Between 1706 and 1711, a hunting castle was built on the foundation walls of the former monastery in Ettersburg.
After the beginning (1775) of the reign of Carl August (1757-1828), Anna Amalia (1739 - 1807) chose Ettersburg Castle as her summer residence. It was thanks to her creativity that an attractive park was laid out around the Castle. She designed it in the style of the time, with wooded niches, a hermitage, a natural theatre, an outlook pavilion with a surrounding balcony at Hottelstedter Ecke, inscriptions, sculptures, busts, stone seats, etc.
Anna Amalia, who was devoted to the arts, had a theatre fitted in the ballroom of the Old Castle, where the performances of the amateur theatre, which had had no permanent venue since the castle fire in 1774, were held. The arts moved into Ettersburg. Numerous famous people, like Johann Wolfgang Goethe, Friedrich Justin Bertuch, Johann Gottfried Herder, Corona Schröter, Christoph Martin Wieland and many more, were guests at Ettersburg Castle.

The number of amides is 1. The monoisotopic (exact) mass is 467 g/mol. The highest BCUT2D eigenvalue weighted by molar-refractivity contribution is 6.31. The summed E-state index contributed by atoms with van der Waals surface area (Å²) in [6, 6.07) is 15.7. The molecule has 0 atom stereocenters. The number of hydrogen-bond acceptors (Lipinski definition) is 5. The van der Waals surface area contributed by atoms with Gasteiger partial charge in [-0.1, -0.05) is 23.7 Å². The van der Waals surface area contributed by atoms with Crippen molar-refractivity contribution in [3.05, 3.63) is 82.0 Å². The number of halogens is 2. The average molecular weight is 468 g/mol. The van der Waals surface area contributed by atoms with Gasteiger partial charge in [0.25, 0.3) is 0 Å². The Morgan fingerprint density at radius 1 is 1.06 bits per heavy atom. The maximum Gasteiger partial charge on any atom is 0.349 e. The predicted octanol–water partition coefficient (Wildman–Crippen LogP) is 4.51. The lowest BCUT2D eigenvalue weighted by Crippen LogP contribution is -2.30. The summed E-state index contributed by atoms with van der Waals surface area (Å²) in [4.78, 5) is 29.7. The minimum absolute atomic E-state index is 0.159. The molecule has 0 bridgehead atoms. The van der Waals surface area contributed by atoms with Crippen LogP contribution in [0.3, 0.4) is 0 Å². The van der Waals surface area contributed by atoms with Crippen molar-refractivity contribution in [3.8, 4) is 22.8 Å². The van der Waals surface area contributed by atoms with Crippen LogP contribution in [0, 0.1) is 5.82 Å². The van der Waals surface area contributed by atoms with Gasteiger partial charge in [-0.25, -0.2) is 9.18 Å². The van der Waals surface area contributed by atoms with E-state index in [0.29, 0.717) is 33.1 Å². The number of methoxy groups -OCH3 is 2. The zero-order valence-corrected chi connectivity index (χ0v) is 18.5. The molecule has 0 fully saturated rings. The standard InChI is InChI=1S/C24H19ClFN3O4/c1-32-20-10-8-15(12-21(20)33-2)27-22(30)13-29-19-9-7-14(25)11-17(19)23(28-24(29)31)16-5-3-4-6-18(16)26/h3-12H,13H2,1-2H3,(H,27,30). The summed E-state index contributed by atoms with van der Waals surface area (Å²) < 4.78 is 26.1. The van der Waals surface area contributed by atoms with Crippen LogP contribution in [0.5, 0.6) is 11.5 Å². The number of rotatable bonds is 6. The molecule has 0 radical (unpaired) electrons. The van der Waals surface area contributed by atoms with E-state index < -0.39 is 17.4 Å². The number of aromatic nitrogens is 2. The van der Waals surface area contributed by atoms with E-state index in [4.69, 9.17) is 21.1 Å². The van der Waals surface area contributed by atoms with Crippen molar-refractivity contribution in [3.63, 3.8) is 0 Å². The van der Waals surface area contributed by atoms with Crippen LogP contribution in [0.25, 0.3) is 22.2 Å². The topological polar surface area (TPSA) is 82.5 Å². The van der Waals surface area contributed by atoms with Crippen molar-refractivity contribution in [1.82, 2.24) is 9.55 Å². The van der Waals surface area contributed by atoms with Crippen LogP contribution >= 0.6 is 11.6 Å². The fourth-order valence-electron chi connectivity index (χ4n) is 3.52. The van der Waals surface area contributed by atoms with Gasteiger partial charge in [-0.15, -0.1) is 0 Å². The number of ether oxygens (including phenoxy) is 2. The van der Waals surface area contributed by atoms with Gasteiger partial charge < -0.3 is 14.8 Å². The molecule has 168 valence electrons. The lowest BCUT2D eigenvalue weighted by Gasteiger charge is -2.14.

When Anna Amalia looked around for new locations and finally succumbed to the charm of little Tiefurt Castle, Ettersburg Castle sank into oblivion.
Duke Carl August visited the Castle more frequently and again fitted it up as a hunting castle. He had his rifle cabinet moved from the Town Castle to the former Theatre Room of the Old Castle. This room has since been called the "Rifle Room". But the turmoil of war did not pass Ettersburg by unharmed. There was destruction to the building and some of Duke Carl August's significant rifle collection, which had included a number of rare items, was stolen.
It was not until Carl Friedrich and his wife, Grand Duchess Maria Pavlovna, that Ettersburg Castle was discovered anew and used as a summer residence, after completion of some renovation work and partial refurbishing.
Upon abdication of Wilhelm Ernst, the last Duke of Weimar-Saxe, Ettersburg Castle passed into the ownership of the State of Thuringia in 1919.